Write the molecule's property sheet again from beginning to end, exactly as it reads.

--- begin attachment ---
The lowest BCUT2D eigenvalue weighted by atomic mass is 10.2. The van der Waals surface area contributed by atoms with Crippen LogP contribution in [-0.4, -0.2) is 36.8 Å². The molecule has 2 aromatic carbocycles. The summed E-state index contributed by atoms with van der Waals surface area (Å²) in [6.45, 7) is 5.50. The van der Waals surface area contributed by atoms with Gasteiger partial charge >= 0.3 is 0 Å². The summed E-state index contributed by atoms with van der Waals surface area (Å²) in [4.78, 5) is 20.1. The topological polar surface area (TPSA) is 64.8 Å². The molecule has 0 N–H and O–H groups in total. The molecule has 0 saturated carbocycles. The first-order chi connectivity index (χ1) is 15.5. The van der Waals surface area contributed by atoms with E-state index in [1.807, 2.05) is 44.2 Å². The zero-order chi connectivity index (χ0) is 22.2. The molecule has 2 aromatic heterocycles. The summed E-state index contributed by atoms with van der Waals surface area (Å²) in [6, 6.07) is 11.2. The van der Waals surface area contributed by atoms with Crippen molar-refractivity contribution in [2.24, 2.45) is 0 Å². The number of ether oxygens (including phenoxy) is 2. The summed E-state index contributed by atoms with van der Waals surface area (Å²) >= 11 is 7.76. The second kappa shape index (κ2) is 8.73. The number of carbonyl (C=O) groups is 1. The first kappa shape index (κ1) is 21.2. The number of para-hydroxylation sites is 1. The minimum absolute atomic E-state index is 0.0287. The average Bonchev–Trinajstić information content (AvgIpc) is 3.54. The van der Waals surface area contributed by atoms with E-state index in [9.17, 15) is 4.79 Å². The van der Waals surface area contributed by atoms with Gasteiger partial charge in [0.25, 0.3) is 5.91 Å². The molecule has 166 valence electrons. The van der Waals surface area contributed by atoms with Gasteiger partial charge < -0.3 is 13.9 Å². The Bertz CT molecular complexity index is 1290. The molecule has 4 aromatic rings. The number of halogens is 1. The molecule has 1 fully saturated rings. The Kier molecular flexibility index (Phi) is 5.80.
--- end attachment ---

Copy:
The lowest BCUT2D eigenvalue weighted by atomic mass is 10.2. The van der Waals surface area contributed by atoms with Crippen LogP contribution in [-0.4, -0.2) is 36.8 Å². The molecule has 2 aromatic carbocycles. The summed E-state index contributed by atoms with van der Waals surface area (Å²) in [6.45, 7) is 5.50. The van der Waals surface area contributed by atoms with Gasteiger partial charge >= 0.3 is 0 Å². The summed E-state index contributed by atoms with van der Waals surface area (Å²) in [4.78, 5) is 20.1. The topological polar surface area (TPSA) is 64.8 Å². The molecule has 0 N–H and O–H groups in total. The molecule has 0 saturated carbocycles. The first-order chi connectivity index (χ1) is 15.5. The van der Waals surface area contributed by atoms with E-state index in [1.807, 2.05) is 44.2 Å². The zero-order chi connectivity index (χ0) is 22.2. The molecule has 2 aromatic heterocycles. The summed E-state index contributed by atoms with van der Waals surface area (Å²) in [6, 6.07) is 11.2. The van der Waals surface area contributed by atoms with Crippen molar-refractivity contribution in [2.24, 2.45) is 0 Å². The number of ether oxygens (including phenoxy) is 2. The summed E-state index contributed by atoms with van der Waals surface area (Å²) >= 11 is 7.76. The second kappa shape index (κ2) is 8.73. The number of carbonyl (C=O) groups is 1. The first kappa shape index (κ1) is 21.2. The number of para-hydroxylation sites is 1. The minimum absolute atomic E-state index is 0.0287. The average Bonchev–Trinajstić information content (AvgIpc) is 3.54. The van der Waals surface area contributed by atoms with E-state index in [9.17, 15) is 4.79 Å². The van der Waals surface area contributed by atoms with Gasteiger partial charge in [0.25, 0.3) is 5.91 Å². The molecule has 166 valence electrons. The van der Waals surface area contributed by atoms with Gasteiger partial charge < -0.3 is 13.9 Å². The Bertz CT molecular complexity index is 1290. The molecule has 4 aromatic rings. The number of halogens is 1. The molecule has 1 fully saturated rings. The Kier molecular flexibility index (Phi) is 5.80.